My contribution is a series of blackout or found poems from his writing about the ornamental arts. The poems make use of his words in the exact order in which he wrote them, although the selection of which words to discard and how to reimagine the punctuation was my own. In 1881, William Morris gave a lecture at the Working Men’s College entitled, ‘Some Hints on Pattern-Designing.’ His lecture sets forth his principles of design and makes a clear distinction between the fine arts and ornamental arts. It is important to note, that he does not consider one more significant than the other. Prior to reading this lecture, I had given little thought to pattern-designing with respect to the ornamental arts. However, I had dedicated some time to studying the role of patterning in developmental biology, I found that one echoed the other quite clearly in my mind. From fruit flies to humans, pattern formation is essential as the organism unfolds through space and time. Artists (ornamental and otherwise) and developmental biologists alike are concerned with patterns and how creating new or different patterns can affect the quality of our lives.
 Annie Yonkers
Certain themes presented in News from Nowhere took on a new meaning in Lockdown. The lines between work, leisure, education became increasingly blurred as we were forced to do all three in a space that was (for most of us) a place of respite for either work or education. The spaces we occupy, how we use them, and what we do within them is changing before our eyes, and I wanted to explore these “in between” spaces -between work and education, between education and living, between living and work. Now is our opportunity to realize Morris' vision and actively challenge why, how, and where we work, live, and learn.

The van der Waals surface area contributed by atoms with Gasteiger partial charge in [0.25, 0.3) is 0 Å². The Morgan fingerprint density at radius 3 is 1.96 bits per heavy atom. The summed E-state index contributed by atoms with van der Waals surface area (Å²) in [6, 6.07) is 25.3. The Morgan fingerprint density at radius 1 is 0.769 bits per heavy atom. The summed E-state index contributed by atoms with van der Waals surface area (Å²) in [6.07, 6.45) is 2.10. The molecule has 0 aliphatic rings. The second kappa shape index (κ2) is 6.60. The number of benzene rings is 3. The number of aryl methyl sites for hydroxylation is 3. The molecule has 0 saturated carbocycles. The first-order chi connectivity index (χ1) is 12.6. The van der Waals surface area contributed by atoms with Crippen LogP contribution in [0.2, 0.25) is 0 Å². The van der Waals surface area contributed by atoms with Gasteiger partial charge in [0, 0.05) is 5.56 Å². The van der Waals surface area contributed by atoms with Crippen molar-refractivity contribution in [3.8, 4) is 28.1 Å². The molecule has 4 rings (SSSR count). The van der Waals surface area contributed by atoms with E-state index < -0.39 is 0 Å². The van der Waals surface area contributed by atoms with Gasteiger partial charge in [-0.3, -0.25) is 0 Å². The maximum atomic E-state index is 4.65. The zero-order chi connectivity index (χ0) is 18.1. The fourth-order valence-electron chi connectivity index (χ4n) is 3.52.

My project, heavily inspired by Morris’ written work during his later years and time in the Socialist League, draws parallels between themes and quotes prevalent in his challenges of these areas of life, and my own experience of questioning the same themes during lockdown and beyond. Printed on the Albion Press at Kelmscott House, it’s a tangible callback to the pamphlets printed there over 100 years ago, with themes that are just as relevant as ever.
 Ioanna Stergiaki
The importance of traditional craftsmanship and how the role of an upholsterer in 2020 has been affected by the modern furniture industry reflects and draws on aspects of information that I acquired whilst I was a traditional upholstery apprentice from 2017 – 2019.
Craftsmanship in both its past and current states remains a practice of high skill and is largely unchanged within its own sphere. The disturbance has been caused by factories and their brisk presence feeding our consumerist habits. This deep-rooted issue is demonstrated across all aspects of society in some form. We speak regularly in the past tense about the loss of tradition, quality and sustainability in a variety of conversations in connection to eco-socialism today. Is it nostalgia for a world we never knew or a drive to challenge capitalism?